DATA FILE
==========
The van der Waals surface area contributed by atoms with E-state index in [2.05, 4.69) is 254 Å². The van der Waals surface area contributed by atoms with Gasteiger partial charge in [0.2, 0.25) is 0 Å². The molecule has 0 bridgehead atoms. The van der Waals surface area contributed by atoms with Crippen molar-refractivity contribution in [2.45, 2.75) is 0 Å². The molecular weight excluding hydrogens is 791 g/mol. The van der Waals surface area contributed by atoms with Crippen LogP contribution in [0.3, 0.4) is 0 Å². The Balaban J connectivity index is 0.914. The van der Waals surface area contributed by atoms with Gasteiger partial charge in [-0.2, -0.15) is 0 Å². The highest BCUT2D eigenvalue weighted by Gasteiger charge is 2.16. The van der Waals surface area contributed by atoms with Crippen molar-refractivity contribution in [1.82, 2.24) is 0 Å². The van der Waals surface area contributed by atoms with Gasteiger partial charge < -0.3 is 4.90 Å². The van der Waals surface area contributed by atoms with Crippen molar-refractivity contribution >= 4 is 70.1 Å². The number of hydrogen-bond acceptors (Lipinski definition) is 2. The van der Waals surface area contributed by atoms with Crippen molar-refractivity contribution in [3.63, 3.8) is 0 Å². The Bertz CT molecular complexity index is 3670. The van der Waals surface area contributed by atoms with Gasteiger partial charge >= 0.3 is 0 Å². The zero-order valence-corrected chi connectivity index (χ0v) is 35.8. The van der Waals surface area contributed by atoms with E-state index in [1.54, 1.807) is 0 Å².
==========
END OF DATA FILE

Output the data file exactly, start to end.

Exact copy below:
The van der Waals surface area contributed by atoms with E-state index in [2.05, 4.69) is 254 Å². The van der Waals surface area contributed by atoms with Gasteiger partial charge in [0.2, 0.25) is 0 Å². The molecule has 0 bridgehead atoms. The van der Waals surface area contributed by atoms with Crippen molar-refractivity contribution in [2.45, 2.75) is 0 Å². The molecular weight excluding hydrogens is 791 g/mol. The van der Waals surface area contributed by atoms with Crippen LogP contribution in [0.3, 0.4) is 0 Å². The Balaban J connectivity index is 0.914. The van der Waals surface area contributed by atoms with Gasteiger partial charge in [-0.2, -0.15) is 0 Å². The highest BCUT2D eigenvalue weighted by Gasteiger charge is 2.16. The van der Waals surface area contributed by atoms with Crippen molar-refractivity contribution in [1.82, 2.24) is 0 Å². The van der Waals surface area contributed by atoms with Gasteiger partial charge < -0.3 is 4.90 Å². The van der Waals surface area contributed by atoms with Crippen molar-refractivity contribution >= 4 is 70.1 Å². The number of hydrogen-bond acceptors (Lipinski definition) is 2. The van der Waals surface area contributed by atoms with Crippen molar-refractivity contribution in [3.63, 3.8) is 0 Å². The Bertz CT molecular complexity index is 3670. The van der Waals surface area contributed by atoms with Gasteiger partial charge >= 0.3 is 0 Å². The zero-order valence-corrected chi connectivity index (χ0v) is 35.8. The van der Waals surface area contributed by atoms with E-state index in [1.54, 1.807) is 0 Å².